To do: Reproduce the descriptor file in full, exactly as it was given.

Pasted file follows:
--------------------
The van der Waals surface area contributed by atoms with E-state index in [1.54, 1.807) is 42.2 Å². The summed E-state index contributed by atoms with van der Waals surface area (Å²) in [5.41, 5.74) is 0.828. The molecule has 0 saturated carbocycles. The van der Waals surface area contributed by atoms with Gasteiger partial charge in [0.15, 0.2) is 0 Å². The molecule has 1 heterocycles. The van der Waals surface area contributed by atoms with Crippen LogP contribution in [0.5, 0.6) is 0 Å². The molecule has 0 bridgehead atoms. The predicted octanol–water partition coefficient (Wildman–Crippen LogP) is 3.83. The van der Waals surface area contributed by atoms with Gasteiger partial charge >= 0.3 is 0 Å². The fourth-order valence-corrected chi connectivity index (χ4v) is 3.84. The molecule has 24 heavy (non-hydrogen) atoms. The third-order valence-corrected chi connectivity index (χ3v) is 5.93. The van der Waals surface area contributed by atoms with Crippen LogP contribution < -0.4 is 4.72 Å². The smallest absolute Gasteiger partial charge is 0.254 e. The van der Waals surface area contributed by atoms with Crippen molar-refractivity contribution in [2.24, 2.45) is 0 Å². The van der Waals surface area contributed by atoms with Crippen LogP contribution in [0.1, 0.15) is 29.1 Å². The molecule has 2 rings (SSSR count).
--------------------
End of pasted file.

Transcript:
The van der Waals surface area contributed by atoms with E-state index in [1.54, 1.807) is 42.2 Å². The summed E-state index contributed by atoms with van der Waals surface area (Å²) in [5.41, 5.74) is 0.828. The molecule has 0 saturated carbocycles. The van der Waals surface area contributed by atoms with Gasteiger partial charge in [0.15, 0.2) is 0 Å². The molecule has 1 heterocycles. The van der Waals surface area contributed by atoms with Crippen LogP contribution in [0.5, 0.6) is 0 Å². The molecule has 0 bridgehead atoms. The predicted octanol–water partition coefficient (Wildman–Crippen LogP) is 3.83. The van der Waals surface area contributed by atoms with Gasteiger partial charge >= 0.3 is 0 Å². The fourth-order valence-corrected chi connectivity index (χ4v) is 3.84. The molecule has 24 heavy (non-hydrogen) atoms. The third-order valence-corrected chi connectivity index (χ3v) is 5.93. The van der Waals surface area contributed by atoms with Crippen LogP contribution < -0.4 is 4.72 Å². The smallest absolute Gasteiger partial charge is 0.254 e. The van der Waals surface area contributed by atoms with Crippen molar-refractivity contribution in [2.24, 2.45) is 0 Å². The van der Waals surface area contributed by atoms with Crippen LogP contribution in [0.1, 0.15) is 29.1 Å². The molecule has 2 rings (SSSR count).